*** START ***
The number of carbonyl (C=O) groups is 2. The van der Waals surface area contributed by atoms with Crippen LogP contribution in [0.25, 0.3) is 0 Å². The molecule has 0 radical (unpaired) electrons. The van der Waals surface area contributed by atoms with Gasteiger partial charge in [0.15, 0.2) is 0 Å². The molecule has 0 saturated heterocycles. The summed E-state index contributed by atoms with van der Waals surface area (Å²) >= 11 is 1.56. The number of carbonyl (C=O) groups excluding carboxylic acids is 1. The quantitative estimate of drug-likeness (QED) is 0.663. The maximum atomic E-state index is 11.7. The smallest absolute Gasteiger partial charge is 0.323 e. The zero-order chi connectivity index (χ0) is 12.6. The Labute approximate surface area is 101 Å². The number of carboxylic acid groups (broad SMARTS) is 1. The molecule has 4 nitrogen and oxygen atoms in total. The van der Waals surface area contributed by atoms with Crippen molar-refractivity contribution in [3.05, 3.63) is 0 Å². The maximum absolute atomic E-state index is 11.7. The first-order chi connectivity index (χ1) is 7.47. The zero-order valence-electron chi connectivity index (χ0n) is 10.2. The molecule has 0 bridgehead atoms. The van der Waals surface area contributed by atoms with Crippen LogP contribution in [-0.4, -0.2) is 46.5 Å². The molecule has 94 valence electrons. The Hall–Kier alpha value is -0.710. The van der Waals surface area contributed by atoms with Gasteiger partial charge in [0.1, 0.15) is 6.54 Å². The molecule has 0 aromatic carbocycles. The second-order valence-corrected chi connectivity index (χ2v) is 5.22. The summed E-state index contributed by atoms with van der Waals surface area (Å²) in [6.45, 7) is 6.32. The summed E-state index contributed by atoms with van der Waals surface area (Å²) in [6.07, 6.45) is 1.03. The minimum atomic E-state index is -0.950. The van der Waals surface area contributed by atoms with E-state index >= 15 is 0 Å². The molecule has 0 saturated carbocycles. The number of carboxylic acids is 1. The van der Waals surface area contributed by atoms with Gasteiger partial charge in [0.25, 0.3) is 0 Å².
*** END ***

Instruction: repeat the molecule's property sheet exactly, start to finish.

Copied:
The number of carbonyl (C=O) groups is 2. The van der Waals surface area contributed by atoms with Crippen LogP contribution in [0.25, 0.3) is 0 Å². The molecule has 0 radical (unpaired) electrons. The van der Waals surface area contributed by atoms with Gasteiger partial charge in [0.15, 0.2) is 0 Å². The molecule has 0 saturated heterocycles. The summed E-state index contributed by atoms with van der Waals surface area (Å²) >= 11 is 1.56. The number of carbonyl (C=O) groups excluding carboxylic acids is 1. The quantitative estimate of drug-likeness (QED) is 0.663. The maximum atomic E-state index is 11.7. The smallest absolute Gasteiger partial charge is 0.323 e. The zero-order chi connectivity index (χ0) is 12.6. The Labute approximate surface area is 101 Å². The number of carboxylic acid groups (broad SMARTS) is 1. The molecule has 4 nitrogen and oxygen atoms in total. The van der Waals surface area contributed by atoms with Crippen molar-refractivity contribution in [3.05, 3.63) is 0 Å². The maximum absolute atomic E-state index is 11.7. The first-order chi connectivity index (χ1) is 7.47. The zero-order valence-electron chi connectivity index (χ0n) is 10.2. The molecule has 0 bridgehead atoms. The van der Waals surface area contributed by atoms with Crippen LogP contribution in [-0.4, -0.2) is 46.5 Å². The molecule has 94 valence electrons. The Hall–Kier alpha value is -0.710. The van der Waals surface area contributed by atoms with Gasteiger partial charge in [0.1, 0.15) is 6.54 Å². The molecule has 0 aromatic carbocycles. The second-order valence-corrected chi connectivity index (χ2v) is 5.22. The summed E-state index contributed by atoms with van der Waals surface area (Å²) in [6.45, 7) is 6.32. The summed E-state index contributed by atoms with van der Waals surface area (Å²) in [6.07, 6.45) is 1.03. The minimum atomic E-state index is -0.950. The van der Waals surface area contributed by atoms with E-state index >= 15 is 0 Å². The molecule has 0 saturated carbocycles. The number of carboxylic acids is 1. The van der Waals surface area contributed by atoms with Gasteiger partial charge in [0.25, 0.3) is 0 Å².